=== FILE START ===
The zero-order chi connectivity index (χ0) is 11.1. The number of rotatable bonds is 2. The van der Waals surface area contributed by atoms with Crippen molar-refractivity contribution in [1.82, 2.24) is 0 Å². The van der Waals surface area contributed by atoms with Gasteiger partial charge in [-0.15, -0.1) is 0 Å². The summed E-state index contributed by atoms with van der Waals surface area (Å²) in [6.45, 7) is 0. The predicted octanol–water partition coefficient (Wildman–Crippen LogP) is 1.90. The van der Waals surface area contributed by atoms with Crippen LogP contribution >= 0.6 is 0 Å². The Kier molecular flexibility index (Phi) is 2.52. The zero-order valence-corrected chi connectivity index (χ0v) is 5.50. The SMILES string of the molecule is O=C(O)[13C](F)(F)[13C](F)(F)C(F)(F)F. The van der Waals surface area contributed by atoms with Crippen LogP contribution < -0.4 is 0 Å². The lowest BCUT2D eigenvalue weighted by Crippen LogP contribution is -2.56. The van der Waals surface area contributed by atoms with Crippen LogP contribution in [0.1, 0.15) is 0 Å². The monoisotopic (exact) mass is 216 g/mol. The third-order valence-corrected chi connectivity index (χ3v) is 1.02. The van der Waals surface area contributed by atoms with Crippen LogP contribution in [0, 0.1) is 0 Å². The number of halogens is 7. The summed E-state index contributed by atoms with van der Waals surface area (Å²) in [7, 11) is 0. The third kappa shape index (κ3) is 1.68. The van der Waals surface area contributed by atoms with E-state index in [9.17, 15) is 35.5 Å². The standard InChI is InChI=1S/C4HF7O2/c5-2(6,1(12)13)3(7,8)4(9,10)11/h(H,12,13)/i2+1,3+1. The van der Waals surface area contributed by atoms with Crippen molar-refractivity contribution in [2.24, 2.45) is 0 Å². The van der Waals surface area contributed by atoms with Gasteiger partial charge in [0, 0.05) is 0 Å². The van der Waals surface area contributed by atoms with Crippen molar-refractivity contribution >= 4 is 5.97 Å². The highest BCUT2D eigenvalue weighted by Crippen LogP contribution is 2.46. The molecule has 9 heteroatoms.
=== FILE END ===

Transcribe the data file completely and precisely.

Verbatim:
The zero-order chi connectivity index (χ0) is 11.1. The number of rotatable bonds is 2. The van der Waals surface area contributed by atoms with Crippen molar-refractivity contribution in [1.82, 2.24) is 0 Å². The van der Waals surface area contributed by atoms with Gasteiger partial charge in [-0.15, -0.1) is 0 Å². The summed E-state index contributed by atoms with van der Waals surface area (Å²) in [6.45, 7) is 0. The predicted octanol–water partition coefficient (Wildman–Crippen LogP) is 1.90. The van der Waals surface area contributed by atoms with Crippen LogP contribution >= 0.6 is 0 Å². The Kier molecular flexibility index (Phi) is 2.52. The zero-order valence-corrected chi connectivity index (χ0v) is 5.50. The SMILES string of the molecule is O=C(O)[13C](F)(F)[13C](F)(F)C(F)(F)F. The van der Waals surface area contributed by atoms with Crippen LogP contribution < -0.4 is 0 Å². The lowest BCUT2D eigenvalue weighted by Crippen LogP contribution is -2.56. The van der Waals surface area contributed by atoms with Crippen LogP contribution in [0.1, 0.15) is 0 Å². The monoisotopic (exact) mass is 216 g/mol. The third-order valence-corrected chi connectivity index (χ3v) is 1.02. The van der Waals surface area contributed by atoms with Crippen LogP contribution in [0, 0.1) is 0 Å². The number of halogens is 7. The summed E-state index contributed by atoms with van der Waals surface area (Å²) in [7, 11) is 0. The third kappa shape index (κ3) is 1.68. The van der Waals surface area contributed by atoms with E-state index in [9.17, 15) is 35.5 Å². The standard InChI is InChI=1S/C4HF7O2/c5-2(6,1(12)13)3(7,8)4(9,10)11/h(H,12,13)/i2+1,3+1. The van der Waals surface area contributed by atoms with Crippen molar-refractivity contribution in [2.24, 2.45) is 0 Å². The van der Waals surface area contributed by atoms with Gasteiger partial charge in [0, 0.05) is 0 Å². The van der Waals surface area contributed by atoms with Crippen molar-refractivity contribution >= 4 is 5.97 Å². The highest BCUT2D eigenvalue weighted by Crippen LogP contribution is 2.46. The molecule has 9 heteroatoms.